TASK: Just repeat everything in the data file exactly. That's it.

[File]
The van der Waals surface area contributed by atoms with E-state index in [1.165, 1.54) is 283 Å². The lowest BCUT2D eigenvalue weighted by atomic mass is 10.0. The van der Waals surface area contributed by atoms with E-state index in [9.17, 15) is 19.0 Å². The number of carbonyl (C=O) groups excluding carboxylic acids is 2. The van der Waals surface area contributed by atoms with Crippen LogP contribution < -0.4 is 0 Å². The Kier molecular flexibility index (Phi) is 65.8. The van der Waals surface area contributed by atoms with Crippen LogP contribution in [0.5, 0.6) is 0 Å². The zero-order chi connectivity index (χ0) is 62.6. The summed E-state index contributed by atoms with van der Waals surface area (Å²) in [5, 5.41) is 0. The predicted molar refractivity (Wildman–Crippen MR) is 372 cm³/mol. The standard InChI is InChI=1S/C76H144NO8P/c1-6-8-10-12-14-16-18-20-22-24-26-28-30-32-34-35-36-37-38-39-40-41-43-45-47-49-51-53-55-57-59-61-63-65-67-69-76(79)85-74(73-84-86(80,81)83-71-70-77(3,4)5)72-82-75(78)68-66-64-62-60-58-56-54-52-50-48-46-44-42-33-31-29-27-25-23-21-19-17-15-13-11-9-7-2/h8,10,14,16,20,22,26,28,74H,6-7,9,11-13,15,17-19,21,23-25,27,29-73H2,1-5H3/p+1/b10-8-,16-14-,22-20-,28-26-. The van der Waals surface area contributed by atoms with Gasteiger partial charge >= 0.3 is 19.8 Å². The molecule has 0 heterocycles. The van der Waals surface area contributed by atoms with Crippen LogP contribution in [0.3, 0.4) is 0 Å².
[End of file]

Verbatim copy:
The van der Waals surface area contributed by atoms with E-state index in [1.165, 1.54) is 283 Å². The lowest BCUT2D eigenvalue weighted by atomic mass is 10.0. The van der Waals surface area contributed by atoms with E-state index in [9.17, 15) is 19.0 Å². The number of carbonyl (C=O) groups excluding carboxylic acids is 2. The van der Waals surface area contributed by atoms with Crippen LogP contribution < -0.4 is 0 Å². The Kier molecular flexibility index (Phi) is 65.8. The van der Waals surface area contributed by atoms with Crippen LogP contribution in [0.5, 0.6) is 0 Å². The zero-order chi connectivity index (χ0) is 62.6. The summed E-state index contributed by atoms with van der Waals surface area (Å²) in [5, 5.41) is 0. The predicted molar refractivity (Wildman–Crippen MR) is 372 cm³/mol. The standard InChI is InChI=1S/C76H144NO8P/c1-6-8-10-12-14-16-18-20-22-24-26-28-30-32-34-35-36-37-38-39-40-41-43-45-47-49-51-53-55-57-59-61-63-65-67-69-76(79)85-74(73-84-86(80,81)83-71-70-77(3,4)5)72-82-75(78)68-66-64-62-60-58-56-54-52-50-48-46-44-42-33-31-29-27-25-23-21-19-17-15-13-11-9-7-2/h8,10,14,16,20,22,26,28,74H,6-7,9,11-13,15,17-19,21,23-25,27,29-73H2,1-5H3/p+1/b10-8-,16-14-,22-20-,28-26-. The van der Waals surface area contributed by atoms with Gasteiger partial charge >= 0.3 is 19.8 Å². The molecule has 0 heterocycles. The van der Waals surface area contributed by atoms with Crippen LogP contribution in [0.3, 0.4) is 0 Å².